Moscow (AsiaNews) - The Greek Catholic Church has issued a plea to the international community to end the bloodshed in Ukraine, caused, it said, by Russia. This comes as non-Russian Catholic and Muslim clergymen face difficulty in getting residence permits in the Crimea, the peninsula on the Black Sea annexed by Moscow after a referendum in March.
"We lift our voice in the name of the people of Ukraine and we call to the peoples of the world: 'Ukraine is bleeding.' This peaceful, sovereign state suffered a direct military incursion on the part of its northern neighbour," said a statement by the Synod of bishops of the Ukrainian Greek Catholic Church, which met on Wednesday in L'viv, Religiia v Ukraine reported.
For the prelates, "Hundreds of units of heavy weaponry and equipment and thousands of armed mercenaries and troops of the regular army of Russia have crossed the borders of Ukraine and are sowing death and destruction, despite negotiations for a ceasefire and earlier diplomatic efforts"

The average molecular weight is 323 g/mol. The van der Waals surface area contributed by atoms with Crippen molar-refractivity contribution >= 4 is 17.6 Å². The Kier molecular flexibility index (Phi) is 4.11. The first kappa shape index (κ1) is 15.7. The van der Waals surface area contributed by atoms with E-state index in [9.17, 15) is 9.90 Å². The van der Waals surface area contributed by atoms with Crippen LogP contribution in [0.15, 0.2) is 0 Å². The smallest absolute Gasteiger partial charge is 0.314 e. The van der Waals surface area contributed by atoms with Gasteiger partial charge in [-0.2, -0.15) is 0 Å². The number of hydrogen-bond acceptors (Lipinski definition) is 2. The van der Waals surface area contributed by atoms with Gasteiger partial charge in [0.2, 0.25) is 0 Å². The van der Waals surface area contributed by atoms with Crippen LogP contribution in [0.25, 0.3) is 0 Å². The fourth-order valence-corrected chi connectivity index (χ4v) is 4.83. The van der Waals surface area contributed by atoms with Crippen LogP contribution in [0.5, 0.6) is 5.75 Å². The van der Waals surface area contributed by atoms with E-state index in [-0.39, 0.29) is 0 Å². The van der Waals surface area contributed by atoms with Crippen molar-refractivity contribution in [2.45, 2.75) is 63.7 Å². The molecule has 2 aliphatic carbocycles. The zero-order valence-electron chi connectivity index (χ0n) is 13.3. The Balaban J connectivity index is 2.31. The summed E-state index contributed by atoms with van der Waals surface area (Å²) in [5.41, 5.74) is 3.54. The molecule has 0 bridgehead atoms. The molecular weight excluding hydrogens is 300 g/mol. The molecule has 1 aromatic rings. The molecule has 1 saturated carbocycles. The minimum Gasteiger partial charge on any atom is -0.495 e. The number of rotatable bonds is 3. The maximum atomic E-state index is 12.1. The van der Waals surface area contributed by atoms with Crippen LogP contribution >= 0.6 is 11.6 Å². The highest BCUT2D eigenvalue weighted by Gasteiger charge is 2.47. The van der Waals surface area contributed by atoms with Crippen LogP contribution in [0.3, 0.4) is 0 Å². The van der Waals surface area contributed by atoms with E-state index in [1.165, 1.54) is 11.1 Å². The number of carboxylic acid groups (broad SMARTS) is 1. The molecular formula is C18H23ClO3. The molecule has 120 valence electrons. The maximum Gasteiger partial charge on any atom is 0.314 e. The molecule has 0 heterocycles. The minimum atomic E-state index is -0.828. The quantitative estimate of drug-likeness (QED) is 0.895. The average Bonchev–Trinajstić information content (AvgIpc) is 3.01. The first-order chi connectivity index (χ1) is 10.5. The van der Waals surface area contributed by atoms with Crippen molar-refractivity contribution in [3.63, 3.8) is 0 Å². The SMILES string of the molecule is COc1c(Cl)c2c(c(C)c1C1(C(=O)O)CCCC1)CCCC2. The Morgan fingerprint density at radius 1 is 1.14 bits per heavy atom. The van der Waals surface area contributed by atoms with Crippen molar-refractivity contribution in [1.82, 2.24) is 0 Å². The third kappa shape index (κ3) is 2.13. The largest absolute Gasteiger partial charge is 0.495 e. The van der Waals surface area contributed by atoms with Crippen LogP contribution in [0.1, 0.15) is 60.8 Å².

Equally, the Synod slammed "propaganda, which is no less destructive than weapons of mass destruction," spreading hatred in society, through the distortion of the facts.
"Anybody who is killing people in Ukraine will not hesitate tomorrow to turn his weapon against anyone in his own country and beyond its borders and to attack any state in the world," the bishops warn.
"Stop the bloodshed in Ukraine"! Silence or inaction or refusal to recognise will turn everyone into "an accomplice in the sin of murder that cries to heaven for justice," the bishops said in their appeal, which is addressed to believers of different religions and confessions, people of good will, heads of state and members of the world community.
Meanwhile, in Crimea foreign members of religious communities are facing problems. Forum 18 reports that Russia's Federal Migration Service refused to extend residence permits of 18 of 23 Turkish imams and religious teachers serving in Crimea, claiming the Muftiate could not invite any foreign citizens until it has gained registration under Russian law.
Others have complained that they are under constant watch by Russia's Federal Security Service (FSB). For example, Bogdan Kostetsky, a Greek Catholic priest reported being questioned several times. FSB officials denied summoning him.